10 months ago

https://www.duolingo.com/KellyManni3

That grammar wizard looks like it'll be handy! Your last paragraph seems like the easiest way for me to learn it. I'm ok with simple rules, but those declensions make my soul shudder. I can only take a couple of grammatical terms at a time, my brain slowing to a stutter over each. With several in one declension and five declensions total, they may as well be written in Irish! Your explanation of the genitive reinforced what I thought of it too, so I just need to be able to recognise when to use it and when I read it. Hopefully practice and exposure will get me there. Thank you so much!

10 months ago

https://www.duolingo.com/scilling
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There are four main situations when the genitive is used:

  • to qualify another noun, like an adjective does (e.g. bia cait above);
  • for the object of a progressive-type verbal noun (e.g. Táim ag glanadh na bróige sin, “I’m cleaning that shoe”);
  • after “quantity” words (e.g. beagán airgid, “a little money”);
  • after certain one-word prepositions and all multi-word prepositions (e.g. timpeall an tí, “around the house”; ar fud na tíre, “throughout the country”).

Practice and exposure will surely get all of us there.

10 months ago

https://www.duolingo.com/KellyManni3

I'll just be writing that down now... Thanks again :)

10 months ago

https://www.duolingo.com/AnLonDubhBeag

First of all, the genitive is actually dying out in several dialects. Even in Munster where it is strongest, young native speakers often don't use the genitive plural.

Secondly the declensions are basically just this:

  1. Slenderise the end (most masculine nouns)
  2. Slenderise and add e (most feminine nouns)
  3. Broaden and add a (words ending in -eoir mostly, like jobs)
  4. Do nothing (words ending in vowels or -ín)
  5. Add a consonant (either -d,-nn or -ach)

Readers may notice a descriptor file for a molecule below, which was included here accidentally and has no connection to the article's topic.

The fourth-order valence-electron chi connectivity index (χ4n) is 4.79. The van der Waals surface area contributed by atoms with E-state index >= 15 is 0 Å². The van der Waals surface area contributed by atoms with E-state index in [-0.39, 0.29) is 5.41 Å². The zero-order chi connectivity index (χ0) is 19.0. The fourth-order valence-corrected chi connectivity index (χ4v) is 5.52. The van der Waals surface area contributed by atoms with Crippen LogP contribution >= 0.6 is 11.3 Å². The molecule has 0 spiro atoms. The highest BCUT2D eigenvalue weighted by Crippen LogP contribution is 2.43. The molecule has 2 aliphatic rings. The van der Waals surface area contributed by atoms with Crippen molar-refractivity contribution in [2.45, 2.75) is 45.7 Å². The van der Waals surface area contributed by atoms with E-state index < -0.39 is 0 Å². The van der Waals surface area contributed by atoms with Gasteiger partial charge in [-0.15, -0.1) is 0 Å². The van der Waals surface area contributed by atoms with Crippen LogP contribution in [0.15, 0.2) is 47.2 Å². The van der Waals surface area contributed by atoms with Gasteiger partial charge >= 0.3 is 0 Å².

There are also irregular nouns.

I wouldn't bother with the fifth until you know the language quite well. There's a few words where it comes up that you'll probably learn from exposure. The third is a little more complicated than I've said here, if you want to know more just say so. If you don't know what to slenderise means, also let me know.

Examples of 1 - 5:

  1. Leabhar - Leabhair
  2. Fuinneog - Fuinneoige
  3. Feirmeoir - Feirmeora
  4. Hata - Hata, Cailín - Cailín
  5. Fiche - Fichead

So really the difficult ones are 1. and 2., since you have to know if a word is masculine or feminine. Let me know if you know how to do this.

As for when to use it, it's always for possession, i.e. 's in English. It's just that Irish uses possession in places English doesn't.

timpeall an tí - although this is usually translated as "around the house" it literally means "the house's circuit", so it is using the genitive.

In brief the main places it is used are:

  1. Plain possession, The house's door = Doras an tí

  2. The -ing form in English. I am hitting the door = Táim ag bualadh an dorais This is because in Irish you're actually saying "I'm at the door's hitting"

  3. Turning a noun into an adjective. Cat Food = Bia Cait , This is because Irish is basically always doing something like the English "A Man's Hat", so it says "Cat's Foot".

  4. After certain measure words like "Roinnt", "Cuid"

10 months ago

https://www.duolingo.com/SatharnPHL
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As for when to use it, it's always for possession, i.e. 's in English. It's just that Irish uses possession in places English doesn't.

It's worth pointing out that it's not just 's - "of" is also a genitive marker in English. While phrases like "the middle of the field" can be recast as "the field's middle" (lár na páirce), and you could say "the page's top" instead of "the top of the page" (barr an leathanaigh), phrases like Mí na Samhna can't really be interpreted as "November's Month", but "the Month of November" is the natural translation of a phrase that requires the genitive.

The names of the months and the days also offer a useful collection of words that demonstrate the sort of patterns for genitive endings that AnLonDubhBeag describes.

10 months ago

https://www.duolingo.com/AnLonDubhBeag

Mí na Samhna actually means "The Harvest Festival's Month".

Although I'm more saying for what Samhain means, of course a more natural translation in English might use "of".

Month of the Harvest Festival, being fine as well, whichever is more natural English.

10 months ago

https://www.duolingo.com/KellyManni3

Thank you for your reply - I find grammatical terms and their definitions really difficult to understand for some reason, so seeing it written out in another way is very useful. Especially such a short list that's free of long words! :D I'll be adding it to my notes, so thanks again.

10 months ago